• International Labour Organization Convention 182 concerning the Prohibition and Immediate Action for the Elimination of the Worst Forms of Child Labour –  Convention 182 from the International Labour Organization is a legally binding convention which requires signatories and member states of the ILO to take immediate action to prohibit and eliminate the worst forms of child labour, including the forced recruitment and use of children in armed conflict. States are also required to report their efforts annually to the ILO. This convention set the minimum age of recruitment at 18 and was the first to bring the issue of child soldiers into labour law. The convention came into force in 1999 and quickly became the most rapidly ratified labour convention in history.
  • Universal Declaration of Human Rights– The Universal Declaration of Human Rights (UDHR) is a declaration representing rights which belong to each person equally. It was adopted by the General Assembly of the United Nations in 1948. While not explicitly acknowledging the issue of children in armed conflict, Article 25 of the UDHR recognizes the special assistance and care needs of children.
  • Rome Statute of the International Criminal Court– The Rome Statute is the treaty that established the International Criminal Court, a permanent court designed to try persons charged with committing war crimes, crimes against humanity, and genocide. The treaty was adopted in 1998 and came into force in 2002. In defining war crimes the statute includes the conscripting or enlisting of children under the age of fifteen into armed conflict. Specifically, in its definition of war crimes the statute states “conscripting or enlisting children under the age of fifteen years into national armed forces or using them to participate actively in hostilities” (Article 8(2)(b)(xxvi)); and in the case of an internal armed conflict, “conscripting or enlisting children under the age of fifteen years into armed forces or groups or using them to participate actively in hostilities” (Article 8(2)(e)(vii)).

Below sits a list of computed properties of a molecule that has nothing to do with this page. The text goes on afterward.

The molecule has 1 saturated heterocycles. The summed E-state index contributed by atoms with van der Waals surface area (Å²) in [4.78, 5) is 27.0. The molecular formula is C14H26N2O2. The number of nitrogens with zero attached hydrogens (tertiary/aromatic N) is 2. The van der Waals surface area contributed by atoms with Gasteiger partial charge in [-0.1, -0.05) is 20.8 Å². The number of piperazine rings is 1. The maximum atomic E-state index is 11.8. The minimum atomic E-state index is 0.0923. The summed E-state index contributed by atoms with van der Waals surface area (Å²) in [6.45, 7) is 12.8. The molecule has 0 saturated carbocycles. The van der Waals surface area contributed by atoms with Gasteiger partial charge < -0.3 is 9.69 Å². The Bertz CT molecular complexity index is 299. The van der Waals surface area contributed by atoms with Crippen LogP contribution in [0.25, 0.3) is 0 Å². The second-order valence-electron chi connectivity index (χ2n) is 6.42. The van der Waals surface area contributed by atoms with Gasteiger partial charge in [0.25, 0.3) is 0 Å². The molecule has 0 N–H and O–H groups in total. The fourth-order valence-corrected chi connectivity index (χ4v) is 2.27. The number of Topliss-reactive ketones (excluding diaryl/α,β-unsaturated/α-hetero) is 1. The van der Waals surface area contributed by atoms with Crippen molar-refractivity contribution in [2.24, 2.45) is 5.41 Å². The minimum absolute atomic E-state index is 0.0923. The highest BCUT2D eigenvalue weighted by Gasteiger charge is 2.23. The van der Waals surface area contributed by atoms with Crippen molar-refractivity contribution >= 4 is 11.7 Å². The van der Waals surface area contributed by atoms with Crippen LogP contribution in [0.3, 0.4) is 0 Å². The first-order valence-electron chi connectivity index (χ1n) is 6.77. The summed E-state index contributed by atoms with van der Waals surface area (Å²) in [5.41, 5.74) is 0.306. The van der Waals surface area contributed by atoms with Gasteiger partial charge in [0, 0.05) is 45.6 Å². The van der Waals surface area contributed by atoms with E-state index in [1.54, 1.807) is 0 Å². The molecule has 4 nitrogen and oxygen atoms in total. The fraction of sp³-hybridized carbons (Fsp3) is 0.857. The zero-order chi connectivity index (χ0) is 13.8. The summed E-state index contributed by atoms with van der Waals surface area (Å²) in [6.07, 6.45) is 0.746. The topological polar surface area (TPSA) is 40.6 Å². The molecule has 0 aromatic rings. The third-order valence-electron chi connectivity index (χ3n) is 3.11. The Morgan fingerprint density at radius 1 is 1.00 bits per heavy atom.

• Cape Town Principles – Adopted by the participants in the Symposium on the Prevention of Recruitment of Children into the Armed Forces and Demobilization and Social Reintegration of Child Soldiers in Africa, organized by UNICEF in cooperation with the NGO Sub-group of the NGO Working Group on the Convention on the Rights of the Child, Cape Town, 30 April 1997.
  • Anti child soldier action plan – Sri Lanka – Contains a zero tolerance policy, which includes provisions for the release and reintegration process for the children already involved.
  • The Child Act of Southern Sudan – The Act recognizes anyone under 18 as a child and requires the Government to ensure the rights established in the Convention on the Rights of the Child to children in Southern Sudan. Some of the highlights of the Act include that children cannot be recruited “by armed forces and groups” and forbids the use of torture or cruel treatment against children. The Act also requires that anyone “who suspects a child’s rights have been violated or are at risk must report the case to local authorities.”

One Response - Comments are closed.

  1. Kate says:

    This is a great Web site, thanks for all posting all of this useful information.